The Coasts: Pacific vs. Caribbean
Many people have asked us which coast we preferred. That question is actually really difficult to answer, because both coasts have so much to offer and we really loved both. I highly recommend visiting both coasts if you can because they are so different. In order to save some time, I suggest starting your trip on one coast, going to La Fortuna (or wherever) , and then going to the other coast.
Just in case there is only time to visit one or the other, here are my personal thoughts on each of them.
I can only speak from our experience and very limited time in Samara. We were only there for two nights, and I would gladly go back again. Samara has a funky feel; there are surf schools, tourists, locals…a nice mix. It’s not overrun by tourists, which allows the town to keep its character. The beach is very clean, and we found the water to be fairly clear, warm, and calm. There were not many people on the beach at any given time. Spending at least a day or two (or more) at Playa Carrillo should also be on your must-do list. Carrillo is beautiful…there are no restaurants or bars or hotels on the beach, so it has an even more tropical feel. The water is even more beautiful and clear…it was definitely one of my favorite beaches of the entire trip. The walk from Samara to Carrillo is long, but the exercise is great and the reward is priceless.
The sun was really hot on the Pacific side. A sun hat is a must, as well as the strongest sunblock you can find. When we went to Carrillo, I applied SPF 50 at least 3 times and I still got really burnt. THANK GOD our hotel had air conditioning, because we would have been miserable without it. Our hotel was okay, and we only stayed there because 4 of us were sharing the $110/night cost. We would have NEVER paid that for just 2 people. There are lots of cool looking places on the beach in Samara, but I recommend double-checking that they have A/C.
The people in Samara and Carrillo were wonderful. Friendly, helpful, welcoming. I never felt unsafe…I walked down to the beach by myself at night (I was trying to get a picture of the Milky Way, which was impossible of course) and never felt uncomfortable. There are sidewalk vendors selling clay pots and jewelry and all kinds of other things…all of them were so nice and the prices were great. I regret not buying pottery there because the same stuff was way more expensive in Puerto Viejo.
Puerto Viejo (we visited Cahuita, PV, and Manzanillo)
We spent the most amount of time in Puerto Viejo – 5 nights. Our guest house was right on the beach, and I can’t say enough wonderful things about Banana Azul. If you don’t mind taking taxis or taking the bus to Manzanillo/Cahuita, then you don’t need a car in Puerto Viejo (especially if you stay in town).
The beaches on the Caribbean side were breathtaking. Playa Negra is pretty, but my least favorite of the three we visited in Puerto Viejo. Cahuita is my middle choice, and Manzanillo blows both of them out of the water. Playa Negra offered some pretty big waves for our first day there, so that was awesome, but Cahuita and Manzanillo both had very very calm water.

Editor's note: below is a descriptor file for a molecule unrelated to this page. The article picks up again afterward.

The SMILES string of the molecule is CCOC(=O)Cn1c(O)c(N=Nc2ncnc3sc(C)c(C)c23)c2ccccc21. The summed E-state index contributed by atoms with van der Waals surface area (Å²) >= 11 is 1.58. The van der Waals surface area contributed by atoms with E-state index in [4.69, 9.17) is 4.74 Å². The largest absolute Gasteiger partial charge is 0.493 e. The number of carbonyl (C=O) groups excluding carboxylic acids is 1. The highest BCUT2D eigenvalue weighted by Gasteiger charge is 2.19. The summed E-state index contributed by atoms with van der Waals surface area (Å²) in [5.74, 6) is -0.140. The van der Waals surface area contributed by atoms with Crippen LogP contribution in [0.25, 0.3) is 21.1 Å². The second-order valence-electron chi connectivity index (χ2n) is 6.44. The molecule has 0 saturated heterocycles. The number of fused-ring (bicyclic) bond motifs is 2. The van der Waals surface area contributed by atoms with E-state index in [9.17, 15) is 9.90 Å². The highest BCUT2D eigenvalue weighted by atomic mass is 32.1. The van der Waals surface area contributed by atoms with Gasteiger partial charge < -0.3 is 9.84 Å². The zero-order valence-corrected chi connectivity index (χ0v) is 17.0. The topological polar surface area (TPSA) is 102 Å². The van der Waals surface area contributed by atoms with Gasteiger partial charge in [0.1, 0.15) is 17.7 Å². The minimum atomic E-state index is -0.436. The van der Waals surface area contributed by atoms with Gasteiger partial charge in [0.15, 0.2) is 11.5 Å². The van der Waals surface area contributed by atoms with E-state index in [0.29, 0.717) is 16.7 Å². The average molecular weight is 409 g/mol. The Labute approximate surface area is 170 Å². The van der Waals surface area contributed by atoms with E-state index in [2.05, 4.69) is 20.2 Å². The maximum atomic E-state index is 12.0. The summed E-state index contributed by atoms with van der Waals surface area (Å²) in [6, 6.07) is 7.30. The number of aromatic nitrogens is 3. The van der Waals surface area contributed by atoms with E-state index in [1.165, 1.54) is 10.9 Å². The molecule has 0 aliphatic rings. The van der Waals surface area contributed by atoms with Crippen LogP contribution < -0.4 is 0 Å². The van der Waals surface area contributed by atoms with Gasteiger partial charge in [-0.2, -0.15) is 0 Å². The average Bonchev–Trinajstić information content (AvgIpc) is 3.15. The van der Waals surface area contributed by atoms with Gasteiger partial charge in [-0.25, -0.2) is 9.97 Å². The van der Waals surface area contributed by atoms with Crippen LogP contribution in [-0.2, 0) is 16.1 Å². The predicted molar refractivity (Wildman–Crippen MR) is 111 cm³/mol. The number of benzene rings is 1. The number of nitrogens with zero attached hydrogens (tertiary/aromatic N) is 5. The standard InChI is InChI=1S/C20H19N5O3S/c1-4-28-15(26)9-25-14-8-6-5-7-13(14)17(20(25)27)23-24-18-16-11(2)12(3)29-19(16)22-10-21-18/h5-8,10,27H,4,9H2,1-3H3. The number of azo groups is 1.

There seemed to be so much to do in Puerto Viejo and the surrounding areas. You can snorkel in Cahuita National Park or Manzanillo, do jungle hikes to see lots of wildlife, relax on the beach, etc. I felt like we didn’t have enough time to do everything, but we managed to fit in almost all we wanted to do.
Puerto Viejo is a super funky reggae town. The culture there is totally different from the Pacific side, which is why we wanted to go; we wanted to experience different cultures within the country. Afro-Caribbean is the main nationality in Puerto Viejo, with a mix of ex-Pats from other countries and Ticos. Bob Marley is king. Reggae music blasts from many restaurants and bars (and it was really relaxing actually). There are live bands playing at night, which gives the town a really exciting feel. The downside is that there are not many street lights (and by not many, I mean 2) and walking in the dark can be a bit intimidating. We were warned to not carry a lot of cash or valuables with us because non-violent muggings happen. I do know they can happen ANYWHERE so this is not a problem only in Puerto Viejo…but this was the only place we were warned of it. Just putting that out there. The people weren’t as friendly as in Samara, but again, the culture is very different. When we took the time and made an effort to talk to shop keepers or locals, they were usually very responsive…just not as warm in the beginning.
The weather was PERFECT. It was still very hot, but there were more ocean breezes. We were able to sleep with only fans and a sheet as a blanket. On at least 2 nights, I had to put on a long-sleeve shirt in order to sleep because the temperature dropped. We were fortunate and only saw about two seconds of rain. It rained once or twice while we were sleeping, but during the day, we had absolutely perfect weather.
Food and souveniers are a bit more expensive in Puerto Viejo, but still pretty reasonable. Accomadations can be found from Cahuita down to Manzanillo (Punta Uva, Playa Cocles, Puerto Viejo, etc) and range in price from $8/night to $300+.
I hope some of this information helps…but again, definitely visit BOTH COASTS if you have time! The public buses are cheap (look for the DIRECT bus and avoid the other ones) and dependable. I would definitely just use the public bus system if I had to do it all again. We didn’t plan well enough and had to go from one side to the other, and no bus does that.
Please feel free to ask any questions!